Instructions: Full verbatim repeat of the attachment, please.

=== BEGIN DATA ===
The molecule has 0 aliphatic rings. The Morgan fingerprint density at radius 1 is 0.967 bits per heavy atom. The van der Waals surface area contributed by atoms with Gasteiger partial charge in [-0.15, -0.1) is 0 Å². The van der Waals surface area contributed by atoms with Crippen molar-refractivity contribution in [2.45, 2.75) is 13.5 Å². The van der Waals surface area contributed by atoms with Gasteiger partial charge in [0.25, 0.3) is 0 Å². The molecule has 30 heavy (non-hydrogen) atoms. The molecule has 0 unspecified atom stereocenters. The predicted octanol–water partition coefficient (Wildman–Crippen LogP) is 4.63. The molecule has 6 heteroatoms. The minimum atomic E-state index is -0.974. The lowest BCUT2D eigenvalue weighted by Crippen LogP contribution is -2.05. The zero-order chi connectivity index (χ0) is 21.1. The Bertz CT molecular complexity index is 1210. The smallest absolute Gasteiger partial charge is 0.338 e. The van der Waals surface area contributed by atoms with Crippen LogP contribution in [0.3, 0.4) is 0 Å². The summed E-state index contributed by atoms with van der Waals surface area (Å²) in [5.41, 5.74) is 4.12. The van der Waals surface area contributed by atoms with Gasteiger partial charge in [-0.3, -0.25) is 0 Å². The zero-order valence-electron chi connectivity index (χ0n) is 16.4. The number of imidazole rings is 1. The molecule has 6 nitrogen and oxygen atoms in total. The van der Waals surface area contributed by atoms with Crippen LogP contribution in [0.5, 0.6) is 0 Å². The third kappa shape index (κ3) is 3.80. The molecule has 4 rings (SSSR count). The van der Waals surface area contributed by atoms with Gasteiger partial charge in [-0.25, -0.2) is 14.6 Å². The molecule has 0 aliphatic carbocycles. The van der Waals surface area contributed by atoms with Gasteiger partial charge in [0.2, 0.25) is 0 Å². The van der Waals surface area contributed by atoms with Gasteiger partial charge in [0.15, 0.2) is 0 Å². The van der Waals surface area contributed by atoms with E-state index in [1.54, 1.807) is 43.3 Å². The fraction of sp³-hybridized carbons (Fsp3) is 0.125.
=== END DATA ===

The molecule has 0 aliphatic rings. The Morgan fingerprint density at radius 1 is 0.967 bits per heavy atom. The van der Waals surface area contributed by atoms with Gasteiger partial charge in [-0.15, -0.1) is 0 Å². The van der Waals surface area contributed by atoms with Crippen molar-refractivity contribution in [2.45, 2.75) is 13.5 Å². The van der Waals surface area contributed by atoms with Gasteiger partial charge in [0.25, 0.3) is 0 Å². The molecule has 30 heavy (non-hydrogen) atoms. The molecule has 0 unspecified atom stereocenters. The predicted octanol–water partition coefficient (Wildman–Crippen LogP) is 4.63. The molecule has 6 heteroatoms. The minimum atomic E-state index is -0.974. The lowest BCUT2D eigenvalue weighted by Crippen LogP contribution is -2.05. The zero-order chi connectivity index (χ0) is 21.1. The Bertz CT molecular complexity index is 1210. The smallest absolute Gasteiger partial charge is 0.338 e. The van der Waals surface area contributed by atoms with Crippen LogP contribution in [0.3, 0.4) is 0 Å². The summed E-state index contributed by atoms with van der Waals surface area (Å²) in [5.41, 5.74) is 4.12. The van der Waals surface area contributed by atoms with Gasteiger partial charge in [-0.3, -0.25) is 0 Å². The zero-order valence-electron chi connectivity index (χ0n) is 16.4. The number of imidazole rings is 1. The molecule has 6 nitrogen and oxygen atoms in total. The van der Waals surface area contributed by atoms with Crippen LogP contribution in [0.5, 0.6) is 0 Å². The third kappa shape index (κ3) is 3.80. The molecule has 4 rings (SSSR count). The van der Waals surface area contributed by atoms with Gasteiger partial charge in [-0.25, -0.2) is 14.6 Å². The molecule has 0 aliphatic carbocycles. The van der Waals surface area contributed by atoms with Gasteiger partial charge in [0.2, 0.25) is 0 Å². The van der Waals surface area contributed by atoms with Gasteiger partial charge in [0.15, 0.2) is 0 Å². The van der Waals surface area contributed by atoms with E-state index in [1.54, 1.807) is 43.3 Å². The fraction of sp³-hybridized carbons (Fsp3) is 0.125.